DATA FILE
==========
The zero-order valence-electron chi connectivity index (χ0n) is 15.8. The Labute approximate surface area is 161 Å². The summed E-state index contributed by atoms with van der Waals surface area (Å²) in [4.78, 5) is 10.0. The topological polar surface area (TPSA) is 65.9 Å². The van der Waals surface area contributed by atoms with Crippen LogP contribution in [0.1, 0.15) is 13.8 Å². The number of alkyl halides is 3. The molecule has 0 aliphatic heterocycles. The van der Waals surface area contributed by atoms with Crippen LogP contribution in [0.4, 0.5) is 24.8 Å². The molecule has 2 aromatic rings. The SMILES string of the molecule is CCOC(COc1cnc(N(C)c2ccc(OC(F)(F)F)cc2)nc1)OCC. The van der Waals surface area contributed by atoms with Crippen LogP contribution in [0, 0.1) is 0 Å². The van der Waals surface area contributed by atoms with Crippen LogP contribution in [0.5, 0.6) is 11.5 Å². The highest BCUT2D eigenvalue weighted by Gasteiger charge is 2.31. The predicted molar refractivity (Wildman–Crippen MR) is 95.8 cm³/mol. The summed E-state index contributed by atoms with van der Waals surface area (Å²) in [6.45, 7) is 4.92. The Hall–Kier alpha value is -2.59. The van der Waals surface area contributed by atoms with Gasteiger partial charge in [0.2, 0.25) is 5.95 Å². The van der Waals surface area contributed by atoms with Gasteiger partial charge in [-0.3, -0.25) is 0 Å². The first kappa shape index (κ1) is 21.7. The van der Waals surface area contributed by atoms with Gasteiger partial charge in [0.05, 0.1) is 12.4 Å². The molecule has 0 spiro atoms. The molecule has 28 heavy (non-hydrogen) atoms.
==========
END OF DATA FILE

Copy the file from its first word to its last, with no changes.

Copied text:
The zero-order valence-electron chi connectivity index (χ0n) is 15.8. The Labute approximate surface area is 161 Å². The summed E-state index contributed by atoms with van der Waals surface area (Å²) in [4.78, 5) is 10.0. The topological polar surface area (TPSA) is 65.9 Å². The van der Waals surface area contributed by atoms with Crippen LogP contribution in [0.1, 0.15) is 13.8 Å². The number of alkyl halides is 3. The molecule has 0 aliphatic heterocycles. The van der Waals surface area contributed by atoms with Crippen LogP contribution in [0.4, 0.5) is 24.8 Å². The molecule has 2 aromatic rings. The SMILES string of the molecule is CCOC(COc1cnc(N(C)c2ccc(OC(F)(F)F)cc2)nc1)OCC. The van der Waals surface area contributed by atoms with Crippen LogP contribution in [0, 0.1) is 0 Å². The van der Waals surface area contributed by atoms with Crippen LogP contribution in [0.5, 0.6) is 11.5 Å². The highest BCUT2D eigenvalue weighted by Gasteiger charge is 2.31. The predicted molar refractivity (Wildman–Crippen MR) is 95.8 cm³/mol. The summed E-state index contributed by atoms with van der Waals surface area (Å²) in [6.45, 7) is 4.92. The Hall–Kier alpha value is -2.59. The van der Waals surface area contributed by atoms with Gasteiger partial charge in [0.2, 0.25) is 5.95 Å². The van der Waals surface area contributed by atoms with Gasteiger partial charge in [-0.3, -0.25) is 0 Å². The first kappa shape index (κ1) is 21.7. The van der Waals surface area contributed by atoms with Gasteiger partial charge in [0.05, 0.1) is 12.4 Å². The molecule has 0 spiro atoms. The molecule has 28 heavy (non-hydrogen) atoms.